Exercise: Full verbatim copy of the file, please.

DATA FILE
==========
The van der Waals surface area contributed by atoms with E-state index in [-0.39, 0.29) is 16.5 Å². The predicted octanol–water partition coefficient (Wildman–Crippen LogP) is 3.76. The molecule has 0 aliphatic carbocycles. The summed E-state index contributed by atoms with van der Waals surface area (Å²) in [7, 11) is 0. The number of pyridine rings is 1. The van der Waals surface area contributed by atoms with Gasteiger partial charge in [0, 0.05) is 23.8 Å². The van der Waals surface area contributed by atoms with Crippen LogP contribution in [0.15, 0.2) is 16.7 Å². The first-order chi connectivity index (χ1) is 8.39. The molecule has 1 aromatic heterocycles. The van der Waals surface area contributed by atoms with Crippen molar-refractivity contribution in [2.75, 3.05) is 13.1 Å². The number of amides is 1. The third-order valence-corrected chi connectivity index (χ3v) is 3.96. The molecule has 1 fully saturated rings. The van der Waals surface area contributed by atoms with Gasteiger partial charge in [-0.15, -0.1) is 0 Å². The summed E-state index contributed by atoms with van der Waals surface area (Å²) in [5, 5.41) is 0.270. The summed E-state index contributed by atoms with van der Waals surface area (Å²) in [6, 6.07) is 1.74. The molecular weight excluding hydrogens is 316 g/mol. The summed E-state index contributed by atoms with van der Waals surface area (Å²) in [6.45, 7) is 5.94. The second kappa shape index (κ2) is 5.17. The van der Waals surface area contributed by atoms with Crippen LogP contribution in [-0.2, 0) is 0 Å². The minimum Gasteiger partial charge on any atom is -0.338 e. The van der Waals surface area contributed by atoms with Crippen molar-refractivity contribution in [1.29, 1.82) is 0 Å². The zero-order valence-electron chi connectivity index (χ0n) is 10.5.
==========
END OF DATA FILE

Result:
The van der Waals surface area contributed by atoms with E-state index in [-0.39, 0.29) is 16.5 Å². The predicted octanol–water partition coefficient (Wildman–Crippen LogP) is 3.76. The molecule has 0 aliphatic carbocycles. The summed E-state index contributed by atoms with van der Waals surface area (Å²) in [7, 11) is 0. The number of pyridine rings is 1. The van der Waals surface area contributed by atoms with Gasteiger partial charge in [0, 0.05) is 23.8 Å². The van der Waals surface area contributed by atoms with Crippen LogP contribution in [0.15, 0.2) is 16.7 Å². The first-order chi connectivity index (χ1) is 8.39. The molecule has 1 aromatic heterocycles. The van der Waals surface area contributed by atoms with Crippen molar-refractivity contribution in [2.75, 3.05) is 13.1 Å². The number of amides is 1. The third-order valence-corrected chi connectivity index (χ3v) is 3.96. The molecule has 1 fully saturated rings. The van der Waals surface area contributed by atoms with Gasteiger partial charge in [-0.15, -0.1) is 0 Å². The summed E-state index contributed by atoms with van der Waals surface area (Å²) in [5, 5.41) is 0.270. The summed E-state index contributed by atoms with van der Waals surface area (Å²) in [6, 6.07) is 1.74. The molecular weight excluding hydrogens is 316 g/mol. The summed E-state index contributed by atoms with van der Waals surface area (Å²) in [6.45, 7) is 5.94. The second kappa shape index (κ2) is 5.17. The van der Waals surface area contributed by atoms with Crippen LogP contribution in [-0.2, 0) is 0 Å². The minimum Gasteiger partial charge on any atom is -0.338 e. The van der Waals surface area contributed by atoms with Crippen molar-refractivity contribution in [1.29, 1.82) is 0 Å². The zero-order valence-electron chi connectivity index (χ0n) is 10.5.